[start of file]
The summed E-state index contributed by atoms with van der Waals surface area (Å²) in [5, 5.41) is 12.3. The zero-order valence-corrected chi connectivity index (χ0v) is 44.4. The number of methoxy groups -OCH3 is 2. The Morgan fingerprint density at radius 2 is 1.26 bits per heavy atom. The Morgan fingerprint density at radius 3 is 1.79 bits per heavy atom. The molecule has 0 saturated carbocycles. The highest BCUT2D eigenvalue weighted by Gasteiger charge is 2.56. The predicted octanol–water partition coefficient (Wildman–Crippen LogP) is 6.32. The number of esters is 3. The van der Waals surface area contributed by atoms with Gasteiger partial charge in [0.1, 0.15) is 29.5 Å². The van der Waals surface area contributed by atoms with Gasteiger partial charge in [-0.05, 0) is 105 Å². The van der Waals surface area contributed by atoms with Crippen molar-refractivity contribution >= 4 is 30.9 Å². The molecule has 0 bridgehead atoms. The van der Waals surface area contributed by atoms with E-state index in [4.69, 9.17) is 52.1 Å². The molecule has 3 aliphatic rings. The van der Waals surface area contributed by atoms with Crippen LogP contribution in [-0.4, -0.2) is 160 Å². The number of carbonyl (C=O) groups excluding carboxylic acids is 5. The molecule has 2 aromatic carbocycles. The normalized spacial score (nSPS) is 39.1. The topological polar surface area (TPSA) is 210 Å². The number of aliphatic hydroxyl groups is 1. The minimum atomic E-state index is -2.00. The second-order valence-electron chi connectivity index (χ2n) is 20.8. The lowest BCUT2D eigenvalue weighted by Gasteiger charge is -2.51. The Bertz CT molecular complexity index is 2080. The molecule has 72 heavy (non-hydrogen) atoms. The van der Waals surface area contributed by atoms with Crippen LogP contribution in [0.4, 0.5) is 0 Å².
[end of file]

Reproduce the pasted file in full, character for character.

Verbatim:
The summed E-state index contributed by atoms with van der Waals surface area (Å²) in [5, 5.41) is 12.3. The zero-order valence-corrected chi connectivity index (χ0v) is 44.4. The number of methoxy groups -OCH3 is 2. The Morgan fingerprint density at radius 2 is 1.26 bits per heavy atom. The Morgan fingerprint density at radius 3 is 1.79 bits per heavy atom. The molecule has 0 saturated carbocycles. The highest BCUT2D eigenvalue weighted by Gasteiger charge is 2.56. The predicted octanol–water partition coefficient (Wildman–Crippen LogP) is 6.32. The number of esters is 3. The van der Waals surface area contributed by atoms with Gasteiger partial charge in [0.1, 0.15) is 29.5 Å². The van der Waals surface area contributed by atoms with Gasteiger partial charge in [-0.05, 0) is 105 Å². The van der Waals surface area contributed by atoms with Crippen molar-refractivity contribution >= 4 is 30.9 Å². The molecule has 0 bridgehead atoms. The van der Waals surface area contributed by atoms with E-state index in [4.69, 9.17) is 52.1 Å². The molecule has 3 aliphatic rings. The van der Waals surface area contributed by atoms with Crippen LogP contribution in [-0.4, -0.2) is 160 Å². The number of carbonyl (C=O) groups excluding carboxylic acids is 5. The molecule has 2 aromatic carbocycles. The normalized spacial score (nSPS) is 39.1. The topological polar surface area (TPSA) is 210 Å². The number of aliphatic hydroxyl groups is 1. The minimum atomic E-state index is -2.00. The second-order valence-electron chi connectivity index (χ2n) is 20.8. The lowest BCUT2D eigenvalue weighted by Gasteiger charge is -2.51. The Bertz CT molecular complexity index is 2080. The molecule has 72 heavy (non-hydrogen) atoms. The van der Waals surface area contributed by atoms with Crippen LogP contribution in [0.4, 0.5) is 0 Å².